The Secretary of State to the Minister in Nicaragua (Hanna)

No. 108

Sir: The Department refers to your personal letters of November 28 and December 4, 1930, to Assistant Secretary of State Francis White, and your despatch No. 270 of December 16, 1930, and their respective enclosures, relating to the arrest and deportation, apparently for political reasons, of members of the Conservative Party and others in Nicaragua. The acts described in these communications indicate a tendency in the administration of government by President Moncada which, if persisted in, may well defeat the broader constructive efforts in which he is engaged.

You are requested, therefore, to say to President Moncada orally and in a most friendly manner, stating that you do so by my direction, that this Government is much concerned by the situation you have reported. It is, of course, imperative that the Government of Nicaragua exercise all proper diligence in the suppression of seditious activities, but it is believed that this end can be served by the usual methods of vigilance and detention for proper cause, without resorting to general arrests and deportations upon hearsay or mere suspicion.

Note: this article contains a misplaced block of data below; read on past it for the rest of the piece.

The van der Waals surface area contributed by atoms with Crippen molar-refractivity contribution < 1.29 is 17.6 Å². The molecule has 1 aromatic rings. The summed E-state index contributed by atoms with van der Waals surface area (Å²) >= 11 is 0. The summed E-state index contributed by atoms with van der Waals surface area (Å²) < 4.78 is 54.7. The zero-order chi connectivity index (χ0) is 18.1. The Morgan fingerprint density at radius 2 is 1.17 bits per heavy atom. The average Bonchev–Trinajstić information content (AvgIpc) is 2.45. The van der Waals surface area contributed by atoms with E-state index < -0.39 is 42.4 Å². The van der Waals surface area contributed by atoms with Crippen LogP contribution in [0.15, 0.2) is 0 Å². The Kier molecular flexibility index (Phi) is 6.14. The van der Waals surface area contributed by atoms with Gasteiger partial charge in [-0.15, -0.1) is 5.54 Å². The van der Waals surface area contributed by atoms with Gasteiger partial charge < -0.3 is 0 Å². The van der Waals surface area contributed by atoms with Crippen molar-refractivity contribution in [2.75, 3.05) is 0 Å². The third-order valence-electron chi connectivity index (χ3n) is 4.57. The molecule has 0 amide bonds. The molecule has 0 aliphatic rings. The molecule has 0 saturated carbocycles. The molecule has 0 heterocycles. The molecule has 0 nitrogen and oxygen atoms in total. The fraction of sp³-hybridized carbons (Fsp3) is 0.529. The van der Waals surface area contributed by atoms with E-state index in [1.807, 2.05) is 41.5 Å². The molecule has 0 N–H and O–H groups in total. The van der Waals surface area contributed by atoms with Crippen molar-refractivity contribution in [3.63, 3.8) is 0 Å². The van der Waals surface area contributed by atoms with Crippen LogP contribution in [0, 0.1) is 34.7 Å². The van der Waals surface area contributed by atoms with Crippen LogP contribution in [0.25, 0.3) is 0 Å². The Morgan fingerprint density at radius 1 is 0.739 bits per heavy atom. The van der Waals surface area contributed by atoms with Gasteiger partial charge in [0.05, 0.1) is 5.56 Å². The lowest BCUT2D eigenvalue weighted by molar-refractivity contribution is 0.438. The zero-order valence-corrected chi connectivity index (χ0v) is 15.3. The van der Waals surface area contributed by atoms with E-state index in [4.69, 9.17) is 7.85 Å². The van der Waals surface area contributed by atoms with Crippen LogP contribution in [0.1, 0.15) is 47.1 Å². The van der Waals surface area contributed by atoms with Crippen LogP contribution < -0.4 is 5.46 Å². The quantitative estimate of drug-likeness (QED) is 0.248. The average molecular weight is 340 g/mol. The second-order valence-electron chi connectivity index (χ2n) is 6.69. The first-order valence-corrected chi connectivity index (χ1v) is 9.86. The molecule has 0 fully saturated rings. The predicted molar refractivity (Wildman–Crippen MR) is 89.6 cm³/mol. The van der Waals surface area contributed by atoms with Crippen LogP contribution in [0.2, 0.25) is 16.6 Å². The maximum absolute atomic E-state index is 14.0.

In this connection, you may point out that President Moncada’s recent message to Congress touches upon a fact of much importance with respect to the problem under discussion. It was formerly very generally asserted that the presence of a small detachment of United States Marines in Managua from 1912 to 1925 constituted an effective barrier between the established Governments and those who might have desired to effect their overthrow, and it may safely be assumed at present that, as stated by him, those who might otherwise resort to violence in opposition to his administration are restrained from such action because of the military cooperation now extended to the Government of Nicaragua by the United States. It is the opinion of this Government that its active military cooperation with the established Government of Nicaragua makes it necessary for it to assure itself that the Nicaraguan Government should not, in the enjoyment of its immunity to serious attack from within, undertake measures against its political opponents which are open to the charge of being of a retaliatory or unjustifiably oppressive nature. You may say to President Moncada that I have directed you to express the request that within the limits imposed by his recognized obligation to safeguard his person and his administration, political arrests and deportations of the nature described be discontinued, and the ordinary processes of law be substituted in dealing with those against whom legitimate cause for suspicion is found to exist.

Very truly yours,

H. L. Stimson